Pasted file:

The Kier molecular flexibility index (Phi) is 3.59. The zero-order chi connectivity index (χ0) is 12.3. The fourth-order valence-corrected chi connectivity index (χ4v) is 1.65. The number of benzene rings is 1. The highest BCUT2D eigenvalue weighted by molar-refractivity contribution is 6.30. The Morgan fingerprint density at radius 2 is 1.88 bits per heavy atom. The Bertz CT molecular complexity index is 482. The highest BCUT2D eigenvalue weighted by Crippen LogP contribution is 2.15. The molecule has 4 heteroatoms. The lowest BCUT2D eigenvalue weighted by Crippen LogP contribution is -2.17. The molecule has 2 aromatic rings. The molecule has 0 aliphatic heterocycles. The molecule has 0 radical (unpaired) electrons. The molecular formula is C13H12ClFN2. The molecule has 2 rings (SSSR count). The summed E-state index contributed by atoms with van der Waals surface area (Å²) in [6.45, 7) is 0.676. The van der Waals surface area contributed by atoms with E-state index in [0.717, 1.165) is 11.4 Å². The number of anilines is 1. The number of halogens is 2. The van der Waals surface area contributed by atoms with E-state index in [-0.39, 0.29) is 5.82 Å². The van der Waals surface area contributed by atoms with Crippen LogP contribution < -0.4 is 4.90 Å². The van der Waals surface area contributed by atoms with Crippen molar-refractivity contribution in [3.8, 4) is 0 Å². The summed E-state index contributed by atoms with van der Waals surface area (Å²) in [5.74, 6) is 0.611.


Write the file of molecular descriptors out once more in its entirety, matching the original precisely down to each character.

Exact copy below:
The Kier molecular flexibility index (Phi) is 3.59. The zero-order chi connectivity index (χ0) is 12.3. The fourth-order valence-corrected chi connectivity index (χ4v) is 1.65. The number of benzene rings is 1. The highest BCUT2D eigenvalue weighted by molar-refractivity contribution is 6.30. The Morgan fingerprint density at radius 2 is 1.88 bits per heavy atom. The Bertz CT molecular complexity index is 482. The highest BCUT2D eigenvalue weighted by Crippen LogP contribution is 2.15. The molecule has 4 heteroatoms. The lowest BCUT2D eigenvalue weighted by Crippen LogP contribution is -2.17. The molecule has 2 aromatic rings. The molecule has 0 aliphatic heterocycles. The molecule has 0 radical (unpaired) electrons. The molecular formula is C13H12ClFN2. The molecule has 2 rings (SSSR count). The summed E-state index contributed by atoms with van der Waals surface area (Å²) in [6.45, 7) is 0.676. The van der Waals surface area contributed by atoms with E-state index in [0.717, 1.165) is 11.4 Å². The number of anilines is 1. The number of halogens is 2. The van der Waals surface area contributed by atoms with E-state index in [-0.39, 0.29) is 5.82 Å². The van der Waals surface area contributed by atoms with Crippen LogP contribution < -0.4 is 4.90 Å². The van der Waals surface area contributed by atoms with Crippen molar-refractivity contribution in [3.8, 4) is 0 Å². The summed E-state index contributed by atoms with van der Waals surface area (Å²) in [5.74, 6) is 0.611.